I firmly believe that all poker server software should
be Open Source and Free Software (FOSS). There is no competitive
advantage for these poker sites to gain from having server software that
differs; their branding, interface, and other edges happen on the client
side. (I happen to think client software should be FOSS too, but that's
a harder argument.) The argument for FOSS server technology for all
online poker is clear and simple. Players should be allowed to examine
the code to be sure only their authenticated accounts can receive their
Of course, only the site administrators should be allow to change the
versions of this FOSS running on their own servers, but they should
publish that source for public inspection. That's the only way online
poker can actually be safe from these sorts of challenges.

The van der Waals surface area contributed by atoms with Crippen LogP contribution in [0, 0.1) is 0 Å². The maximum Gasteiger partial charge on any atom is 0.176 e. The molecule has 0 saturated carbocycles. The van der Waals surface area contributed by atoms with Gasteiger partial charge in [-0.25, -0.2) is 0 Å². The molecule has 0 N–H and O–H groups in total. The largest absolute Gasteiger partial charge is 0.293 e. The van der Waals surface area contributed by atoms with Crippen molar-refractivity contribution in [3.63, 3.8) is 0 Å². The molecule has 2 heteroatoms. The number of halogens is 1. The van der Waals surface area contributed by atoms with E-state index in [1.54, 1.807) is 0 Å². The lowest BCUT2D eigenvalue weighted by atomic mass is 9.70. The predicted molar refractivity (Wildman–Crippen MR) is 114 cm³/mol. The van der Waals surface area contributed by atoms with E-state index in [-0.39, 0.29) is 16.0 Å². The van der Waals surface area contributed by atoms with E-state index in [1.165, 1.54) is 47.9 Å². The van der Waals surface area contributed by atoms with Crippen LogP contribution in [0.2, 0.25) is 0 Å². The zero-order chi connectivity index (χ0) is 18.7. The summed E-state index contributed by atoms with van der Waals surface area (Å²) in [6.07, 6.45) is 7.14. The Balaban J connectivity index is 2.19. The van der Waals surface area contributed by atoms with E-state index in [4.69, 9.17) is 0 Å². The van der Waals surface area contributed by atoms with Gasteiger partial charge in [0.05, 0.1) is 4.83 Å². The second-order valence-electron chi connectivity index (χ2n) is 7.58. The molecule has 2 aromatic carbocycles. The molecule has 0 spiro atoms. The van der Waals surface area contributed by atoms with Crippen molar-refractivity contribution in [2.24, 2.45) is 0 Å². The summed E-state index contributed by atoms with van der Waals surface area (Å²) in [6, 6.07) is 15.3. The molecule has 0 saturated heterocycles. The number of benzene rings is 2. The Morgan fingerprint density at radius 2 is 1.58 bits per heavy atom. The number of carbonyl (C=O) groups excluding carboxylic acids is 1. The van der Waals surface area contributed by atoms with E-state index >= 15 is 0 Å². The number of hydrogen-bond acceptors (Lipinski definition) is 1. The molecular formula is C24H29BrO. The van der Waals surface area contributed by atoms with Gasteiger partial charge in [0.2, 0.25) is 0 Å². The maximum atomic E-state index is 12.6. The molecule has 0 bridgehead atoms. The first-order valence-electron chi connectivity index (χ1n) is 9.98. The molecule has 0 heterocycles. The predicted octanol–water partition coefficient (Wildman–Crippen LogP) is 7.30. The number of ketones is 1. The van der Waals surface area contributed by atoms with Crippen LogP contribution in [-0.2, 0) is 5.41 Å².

BTW, full disclosure: A good friend of mine is the premiere developer
in the world of FOSS poker
technology. His site has some useful
and interesting stuff. I must admit, I am jealous sometimes that
his day job is writing FOSS poker software, but I still hope his
software gains more adoption in reaction to these events.
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A Few Random Thoughts on My Poker Status
Friday 24 August 2007 @ 11:09
old poker friend from Boston noted in my journal how he and a few
others got online during the PPV main event WSoP 2006 and watched it
— commenting on hands and plays — until the sun came up
while I tried
blog” it. It seems sometimes like the whole poker world has